• Mark Russell, Raytheon Company's vice president of corporate Engineering, Technology and Mission Assurance. Russell has been honored as a Fellow by both the Institute of Aeronautics and Astronautics and the Institute of Electrical and Electronics Engineers.
  • Richard Vaz

The panel discussion and award presentation will be followed by a reception in Alden Memorial beginning at 4:30 pm. Honored guests include Bernard M. Gordon, Chairman of BMG Charitable Trust, and his wife, Sophia; Gordon Prize Committee Chair Dr. John C. Wall, retired vice president and CTO of Cummins, Inc.; Harriette L. Chandler, Massachusetts state senator (1st district, Worcester); and Gladys Rodriquez, Senior District Representative from the Office of Congressman James P. McGovern.

The day's events are sponsored by Raytheon, a longtime corporate partner and supporter of numerous programs at WPI. "Raytheon has been fortunate to have been able to participate in, support, and witness the impact that the university's innovative project-based learning has had on a generation of students—and on the tech landscape itself," said Russell. "We’re delighted to see our colleagues and partners at WPI recognized with this distinctive honor."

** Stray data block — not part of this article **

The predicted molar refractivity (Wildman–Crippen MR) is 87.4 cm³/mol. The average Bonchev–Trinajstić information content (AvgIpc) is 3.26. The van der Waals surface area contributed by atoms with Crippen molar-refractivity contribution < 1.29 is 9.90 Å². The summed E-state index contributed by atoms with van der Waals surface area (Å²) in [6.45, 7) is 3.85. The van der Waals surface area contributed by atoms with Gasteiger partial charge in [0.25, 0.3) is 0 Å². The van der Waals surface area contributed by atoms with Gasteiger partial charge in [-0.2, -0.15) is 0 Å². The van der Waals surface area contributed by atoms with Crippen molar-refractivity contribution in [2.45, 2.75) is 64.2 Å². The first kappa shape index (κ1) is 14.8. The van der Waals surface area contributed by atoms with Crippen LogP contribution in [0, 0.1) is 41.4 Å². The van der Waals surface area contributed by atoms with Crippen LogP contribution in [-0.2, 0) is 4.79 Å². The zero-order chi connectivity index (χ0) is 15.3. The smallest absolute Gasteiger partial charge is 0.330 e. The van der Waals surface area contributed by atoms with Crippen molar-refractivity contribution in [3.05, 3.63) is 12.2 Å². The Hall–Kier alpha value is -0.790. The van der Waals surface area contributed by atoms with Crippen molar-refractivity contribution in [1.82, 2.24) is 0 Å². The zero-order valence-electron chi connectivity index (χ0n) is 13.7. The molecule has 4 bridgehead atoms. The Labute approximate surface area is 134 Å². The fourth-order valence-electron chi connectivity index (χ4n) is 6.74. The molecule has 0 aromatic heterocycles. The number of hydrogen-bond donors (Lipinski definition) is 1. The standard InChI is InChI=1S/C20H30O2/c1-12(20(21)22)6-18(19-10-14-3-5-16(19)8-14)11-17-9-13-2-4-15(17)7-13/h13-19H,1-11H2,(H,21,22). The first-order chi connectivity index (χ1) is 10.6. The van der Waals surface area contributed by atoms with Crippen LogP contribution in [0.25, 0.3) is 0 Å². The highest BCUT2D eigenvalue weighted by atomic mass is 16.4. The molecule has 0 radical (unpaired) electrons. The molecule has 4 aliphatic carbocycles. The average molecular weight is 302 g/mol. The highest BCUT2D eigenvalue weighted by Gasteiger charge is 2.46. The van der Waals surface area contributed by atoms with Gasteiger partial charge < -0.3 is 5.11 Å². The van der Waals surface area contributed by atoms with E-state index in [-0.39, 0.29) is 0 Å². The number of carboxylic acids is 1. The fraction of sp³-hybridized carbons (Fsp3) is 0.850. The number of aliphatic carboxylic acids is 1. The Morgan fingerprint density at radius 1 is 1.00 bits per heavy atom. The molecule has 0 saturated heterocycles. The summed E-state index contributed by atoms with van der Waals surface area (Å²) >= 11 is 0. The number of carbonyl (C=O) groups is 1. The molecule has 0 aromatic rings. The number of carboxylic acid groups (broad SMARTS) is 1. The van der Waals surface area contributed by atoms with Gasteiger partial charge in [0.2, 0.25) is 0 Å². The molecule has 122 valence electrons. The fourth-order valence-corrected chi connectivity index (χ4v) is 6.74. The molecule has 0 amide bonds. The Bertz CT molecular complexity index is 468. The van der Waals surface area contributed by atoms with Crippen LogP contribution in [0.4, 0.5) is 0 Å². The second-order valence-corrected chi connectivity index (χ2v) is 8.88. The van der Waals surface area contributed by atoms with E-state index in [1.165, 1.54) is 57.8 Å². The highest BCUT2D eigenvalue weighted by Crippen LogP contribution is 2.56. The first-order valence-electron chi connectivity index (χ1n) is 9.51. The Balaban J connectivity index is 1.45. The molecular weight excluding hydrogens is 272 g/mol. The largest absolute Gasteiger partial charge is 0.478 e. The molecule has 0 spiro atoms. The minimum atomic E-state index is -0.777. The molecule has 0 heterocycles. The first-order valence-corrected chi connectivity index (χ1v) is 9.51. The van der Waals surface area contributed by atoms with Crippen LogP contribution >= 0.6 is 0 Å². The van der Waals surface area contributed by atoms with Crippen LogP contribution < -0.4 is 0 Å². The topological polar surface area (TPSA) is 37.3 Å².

The NAE awards the Gordon Prize annually to recognize new modalities and experiments in education that develop effective engineering leaders. It includes a $500,000 award, half of which will go the four faculty members. The university will invest $250,000 of the prize purse in the Center for Project-Based Learning, which builds upon the university's 45 years of leadership in this impactful form of education, as well as the overwhelming success of the intensive four-day Institute on Project-based Learning, which WPI launched in partnership with the Association of American Colleges and Universities (AAC&U) in 2015. The Center for Project-Based Learning deepens the level of support that WPI provides to colleges and universities who are looking to implement project-based learning on their own campuses. One of the faculty prize recipients, Richard Vaz, leads the new center.